Economy — 22 October 2008

Can you remember the olden days when a billion was a large number? In the midst of this immense financial crisis, it is difficult to keep a sense of proportion while trying to follow the attempts of western governments to contain the financial meltdown. When markets, and even individual institutions, valued in trillions are of the verge of collapse, it inspires a sense of wonder (or is it shock?) that such immense sums could be wiped out, regained, then lost again in the course of a few days or even hours.

Nowadays in the media, we find Capitalism’s strongest advocates claiming the rules of the game haven’t changed, and the current unpleasantness should be treated as a rare, but cyclical occurrence. However it is almost a certainty that the huge public debt governments have taken on to mitigate the private losses of the banks, will be borne by the general public for years to come. This has opened up many painful and unanswered questions regarding the validity of free-market Capitalism as a global model.

The Islamic alternative to this mayhem and instability revolves around two key pillars: the bimetallic standard and the prohibition of Gharar.

The Islamic Khilafah issues two major units of currency, the (gold) dinar and the (silver) dirham. While the State mint may issue paper currency, these notes must be 100% backed by either gold or silver. This produces much greater stability in the long term value of the currency in the state, and limits the ability of the state to pursue to print currency irresponsibly.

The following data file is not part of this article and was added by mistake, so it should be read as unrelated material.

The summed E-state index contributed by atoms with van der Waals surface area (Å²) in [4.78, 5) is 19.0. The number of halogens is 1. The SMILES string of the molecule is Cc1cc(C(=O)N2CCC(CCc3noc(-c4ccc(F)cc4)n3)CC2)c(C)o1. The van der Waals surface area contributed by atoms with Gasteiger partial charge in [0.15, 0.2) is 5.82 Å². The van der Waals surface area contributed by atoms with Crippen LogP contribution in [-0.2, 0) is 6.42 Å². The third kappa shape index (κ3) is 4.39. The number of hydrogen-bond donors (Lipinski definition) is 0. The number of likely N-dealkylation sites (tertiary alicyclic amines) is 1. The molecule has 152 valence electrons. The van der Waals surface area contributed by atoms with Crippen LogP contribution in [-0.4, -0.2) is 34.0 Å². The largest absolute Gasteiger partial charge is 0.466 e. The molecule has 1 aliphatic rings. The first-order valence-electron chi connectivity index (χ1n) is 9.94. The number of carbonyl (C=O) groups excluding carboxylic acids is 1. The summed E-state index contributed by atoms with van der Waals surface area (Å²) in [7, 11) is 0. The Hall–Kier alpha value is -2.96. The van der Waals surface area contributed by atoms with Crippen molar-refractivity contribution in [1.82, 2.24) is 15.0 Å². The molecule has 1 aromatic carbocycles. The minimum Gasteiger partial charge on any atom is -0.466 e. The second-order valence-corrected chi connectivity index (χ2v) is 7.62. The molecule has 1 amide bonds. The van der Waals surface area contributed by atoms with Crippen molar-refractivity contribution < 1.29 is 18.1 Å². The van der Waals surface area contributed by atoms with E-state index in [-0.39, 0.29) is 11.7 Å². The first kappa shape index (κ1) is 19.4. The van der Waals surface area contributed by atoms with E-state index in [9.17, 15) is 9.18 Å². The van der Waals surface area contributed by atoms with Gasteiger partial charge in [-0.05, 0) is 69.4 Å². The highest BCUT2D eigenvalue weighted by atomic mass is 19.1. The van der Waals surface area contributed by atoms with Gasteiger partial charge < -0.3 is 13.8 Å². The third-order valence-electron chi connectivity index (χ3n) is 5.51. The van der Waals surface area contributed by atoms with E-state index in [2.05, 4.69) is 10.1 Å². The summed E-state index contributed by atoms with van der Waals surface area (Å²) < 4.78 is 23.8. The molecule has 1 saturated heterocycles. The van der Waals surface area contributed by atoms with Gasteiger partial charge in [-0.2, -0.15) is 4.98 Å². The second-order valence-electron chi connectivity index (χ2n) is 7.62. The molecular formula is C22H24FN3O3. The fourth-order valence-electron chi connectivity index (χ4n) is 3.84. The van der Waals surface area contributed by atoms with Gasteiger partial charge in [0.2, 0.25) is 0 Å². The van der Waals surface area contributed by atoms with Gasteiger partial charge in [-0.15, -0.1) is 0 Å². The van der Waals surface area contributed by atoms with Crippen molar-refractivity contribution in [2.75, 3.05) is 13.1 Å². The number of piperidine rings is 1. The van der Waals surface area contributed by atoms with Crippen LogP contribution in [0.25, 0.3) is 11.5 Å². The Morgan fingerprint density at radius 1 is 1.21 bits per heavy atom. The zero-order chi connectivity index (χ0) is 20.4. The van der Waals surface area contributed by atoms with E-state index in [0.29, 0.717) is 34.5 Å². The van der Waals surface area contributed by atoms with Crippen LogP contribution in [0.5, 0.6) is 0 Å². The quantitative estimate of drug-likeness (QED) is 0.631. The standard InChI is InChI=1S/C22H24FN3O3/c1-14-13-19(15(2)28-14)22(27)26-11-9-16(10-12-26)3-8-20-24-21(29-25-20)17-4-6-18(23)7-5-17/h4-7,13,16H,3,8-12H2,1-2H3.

One of the key factors that has contributed to the current economic turmoil is the relentless printing of paper currency the Bush administration undertook, in order to stave off the last recession in 2000. The banks used the massive increase in the money supply to provide easy credit and mortgages leading to the bubble which has collapsed so spectacularly.

In Islamic contract law, gharar refers to uncertainty regarding the sale of an asset whose value cannot be known at the time of the contract. The Prophet Muhammad (peace be upon him) prohibited forms of trade where quality or quantity of the sale item were either not specified or unknowable at the time of the contract.

In contrast to this, we find that trillions of dollars have been lost globally due to the financial markets exposure to the sub-prime mortgage housing market in the US. The banks giving these loans to clients with poor credit histories used these debts as assets to borrow themselves, or packaged them and resold tem as financial instruments, despite the inherent uncertainty involved. The major credit rating institutions such as Standard and Poors and Moody’s labelled many of these inherently risky products as of high grade. Now that the whole banking sector is unsure which of its products – which institutions – are linked to these ‘toxic’ loans, the whole financial system has come to a standstill.

For the promoters of the free market, who for decades now have been preaching about the robustness and efficiency of Capitalism, these should be humbling times. Free markets seem to exist at an unacceptably high cost for the rest of the society. It is inevitable that people will start to question the blind devotion given to the Capitalist system and start looking for genuine alternatives. Advocates of the Islamic way of life will be in the forefront of those providing the answers.

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